It’s that time of year. The road race season is coming to a close, and the #crossiscoming hashtag has become the go-to theme on Instagram for many a bike racer.

As the leaves start to change colour and the days grow shorter, there are a number of things you can do with your training regime to get ready for cyclocross season.

Capitalizing on Your Road Fitness

Assuming you’ve just spent the summer training, riding, and racing you’re probably in great shape right now. You’re smashing the weekly group rides, and your favourite Strava segments are rewarding you with new PRs, KOMs, and QOMs.

Now it’s just a matter of transferring that road fitness to cope with the sharper demands of a 45-60 minute high-intensity cyclocross race!

The nature of CX racing is, you spend much of the time at a baseline intensity already very near your threshold, then you have to repeatedly spike your effort to jam up a hill, jump an obstacle, power through a sand pit, or shoulder your bike up a flight of steps. You have to be able to handle those repeated efforts and recover quickly without dropping your power.

The type of training to do now should be focused and specific to these kinds of efforts, to sharpen your top-end for when #crossishere.

4iiii-sponsored athlete Mark McConnell of Hot Sauce Cycling takes a few seconds to recover on a downhill.

Practice the Technique

Without a doubt, cyclocross is a lot more technical than road riding. The first thing to do will be to throw your leg over your ‘cross bike and start practicing those tight turns, dismounts and remounts, and bike-handling in technical conditions.

These workouts aren’t focused on power, but they might be the most important for a successful CX season. Your power won’t matter if you can’t get around the features on the course and maintain some speed.

Your local racing scene might have a weekly cyclocross practice session, with friends, rivals, and coaches to help you polish your technique. If you’re on your own, find an open park and start practicing your skills. You can even challenge yourself by laying out a mock ‘cross course and trying some hot laps!

Masters ‘cross racer and 4iiii ambassador Jordan Behan powers up a (paved!) climb.

Power Based Training

Your key workouts for the week can be short, but need to be very hard to replicate CX efforts. You should focus on repeating short anaerobic efforts of 30s-2min, with reduced recovery time and slightly harder recovery intensity than you’d be used to from road training. Your heart rate should remain very close to threshold through the entire workout.

In general, the best recommendation is to stick with no more than 2x high-intensity workouts per week, with the rest of your riding remaining easy in order to prioritize the effort required in those two key workouts. Your easier rides can be where you practice skills work, but you should aim to keep your heart rate (HR) below 145 bpm and give yourself plenty of recovery opportunities.

Elite cyclocross racer Craig Richey zips up while powering through a speedy section of the course.

Try to have one or two easy/rest days between high-intensity workouts to make sure you’re fresh, and don’t worry too much about training load (TSS, CTL, etc.) since those numbers might appear ‘inflated’ from the summer road season. Just focus on hitting your workout targets and polishing your skills, and you will naturally be at the level you need to be for racing ‘cross.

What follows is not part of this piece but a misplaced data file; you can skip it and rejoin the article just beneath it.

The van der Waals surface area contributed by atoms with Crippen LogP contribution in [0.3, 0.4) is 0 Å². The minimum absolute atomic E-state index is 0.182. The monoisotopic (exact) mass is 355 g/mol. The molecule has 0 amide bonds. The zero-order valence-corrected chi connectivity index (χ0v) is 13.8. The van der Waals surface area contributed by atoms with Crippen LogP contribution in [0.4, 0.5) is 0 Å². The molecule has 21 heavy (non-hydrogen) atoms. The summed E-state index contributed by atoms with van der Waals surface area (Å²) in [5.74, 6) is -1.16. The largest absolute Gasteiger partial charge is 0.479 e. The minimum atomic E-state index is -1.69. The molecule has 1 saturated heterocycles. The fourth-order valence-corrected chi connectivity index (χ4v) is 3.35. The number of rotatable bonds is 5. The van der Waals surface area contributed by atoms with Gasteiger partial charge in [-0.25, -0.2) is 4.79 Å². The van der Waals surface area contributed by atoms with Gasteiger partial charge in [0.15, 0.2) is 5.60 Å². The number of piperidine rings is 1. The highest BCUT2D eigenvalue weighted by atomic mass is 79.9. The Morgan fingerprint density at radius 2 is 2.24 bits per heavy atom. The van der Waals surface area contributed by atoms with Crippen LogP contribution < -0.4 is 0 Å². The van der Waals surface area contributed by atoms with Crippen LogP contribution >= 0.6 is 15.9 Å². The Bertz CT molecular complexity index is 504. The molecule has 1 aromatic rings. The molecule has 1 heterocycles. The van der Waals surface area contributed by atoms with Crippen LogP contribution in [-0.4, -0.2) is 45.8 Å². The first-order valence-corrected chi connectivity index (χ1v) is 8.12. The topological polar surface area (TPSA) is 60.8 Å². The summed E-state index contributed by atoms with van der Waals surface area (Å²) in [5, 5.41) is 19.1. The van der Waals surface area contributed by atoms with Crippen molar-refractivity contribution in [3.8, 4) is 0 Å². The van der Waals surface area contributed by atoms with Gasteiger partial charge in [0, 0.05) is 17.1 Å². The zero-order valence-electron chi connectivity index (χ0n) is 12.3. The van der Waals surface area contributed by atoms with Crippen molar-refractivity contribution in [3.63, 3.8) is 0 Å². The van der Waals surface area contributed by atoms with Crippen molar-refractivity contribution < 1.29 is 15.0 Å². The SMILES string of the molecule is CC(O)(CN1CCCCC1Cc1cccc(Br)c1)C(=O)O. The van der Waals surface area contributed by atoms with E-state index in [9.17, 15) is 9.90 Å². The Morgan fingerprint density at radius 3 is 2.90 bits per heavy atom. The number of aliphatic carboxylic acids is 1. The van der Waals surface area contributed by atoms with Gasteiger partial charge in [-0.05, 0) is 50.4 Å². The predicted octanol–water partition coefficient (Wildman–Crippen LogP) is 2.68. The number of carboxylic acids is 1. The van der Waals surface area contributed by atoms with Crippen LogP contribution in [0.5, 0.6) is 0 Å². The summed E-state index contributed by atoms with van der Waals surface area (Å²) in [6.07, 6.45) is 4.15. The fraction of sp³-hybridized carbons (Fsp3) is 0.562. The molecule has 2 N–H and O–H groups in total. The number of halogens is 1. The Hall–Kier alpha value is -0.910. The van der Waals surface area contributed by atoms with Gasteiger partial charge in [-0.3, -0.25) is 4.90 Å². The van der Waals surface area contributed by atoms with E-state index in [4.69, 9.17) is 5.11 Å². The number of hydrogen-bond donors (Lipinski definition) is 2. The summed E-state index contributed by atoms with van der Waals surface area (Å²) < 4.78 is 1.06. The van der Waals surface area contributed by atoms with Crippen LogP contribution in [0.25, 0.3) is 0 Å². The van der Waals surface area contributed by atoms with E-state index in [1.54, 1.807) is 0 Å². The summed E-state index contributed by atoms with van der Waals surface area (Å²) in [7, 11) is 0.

One of the most underrated benefits to having a 4iiii left-side or dual-sided power meter is that as long as both your road and cyclocross bikes use the same drivetrain and bottom bracket, you can easily switch your left-side crank arm between bikes, meaning you’ll have consistent power numbers to train with across disciplines.

Masters racer Gail Harrison takes a fast line through a twisty corner.

The Workouts

A good place to start is with microbursts, which will help kick-start your high-intensity energy systems for the on-off nature of CX racing. This workout is based on some of the research presented here.

VO2max Microbursts
Warm-up (at least 20min)
10x reps of 30sec @ 130% FTP | 15sec @ 60% FTP
Repeat 3x sets, with 3-5min recoveries between sets
Cool-down (at least 10min)

Power targets are very approximate for this kind of workout, but aim to begin your sets at least at 130% FTP (read more about how to determine FTP here). HR should rapidly reach threshold and remain there through the entire set.

Lactate Stackers & Finishing Sprints
10x reps of 1min @ 130% FTP | 2min @ 70%
4x 8sec sprint | 1min @ 75%

These 1min efforts won’t be hitting any new power PRs, but the focus should be on repeating the high-level efforts and maintaining tempo during your 2min ‘recovery’ intervals. Finish the workout with some ‘positioning sprints’, where each sprint effort should be a near-maximum effort, with the final sprint at full gas, like you’re sprinting around the final few corners of the race.

Sweet Spot Accelerations
2x20min @ 90% FTP
Including 4x 15sec @ 175% FTP every 5-8 minutes
5min recovery between sets

This workout maintains the hard ‘baseline’ effort of a CX race for a full 40 minutes at 90% of threshold. Every 5-8 minutes on an unpredictable schedule, add a big gear acceleration where you shift up two or three cogs (or find a hill) and wind up the gear for 15sec. These can be seated or standing. Then settle back into that “sweet spot” effort. Get 4x accelerations during each 20-minute set.

Masters cyclocrosser Carmen Marin shoulders his bike on a run-up.


So get out on those knobby tires, find some mud, grass, and hills, and start sharpening that summer road fitness into cyclocross power! And don’t be afraid to get your 4iiii Powermeter wet or dirty. With its small form factor and protected location inside your crank arms, and its waterproof, mud-proof and sand-proof seal, you’ll be ready to push your limits this ‘cross season!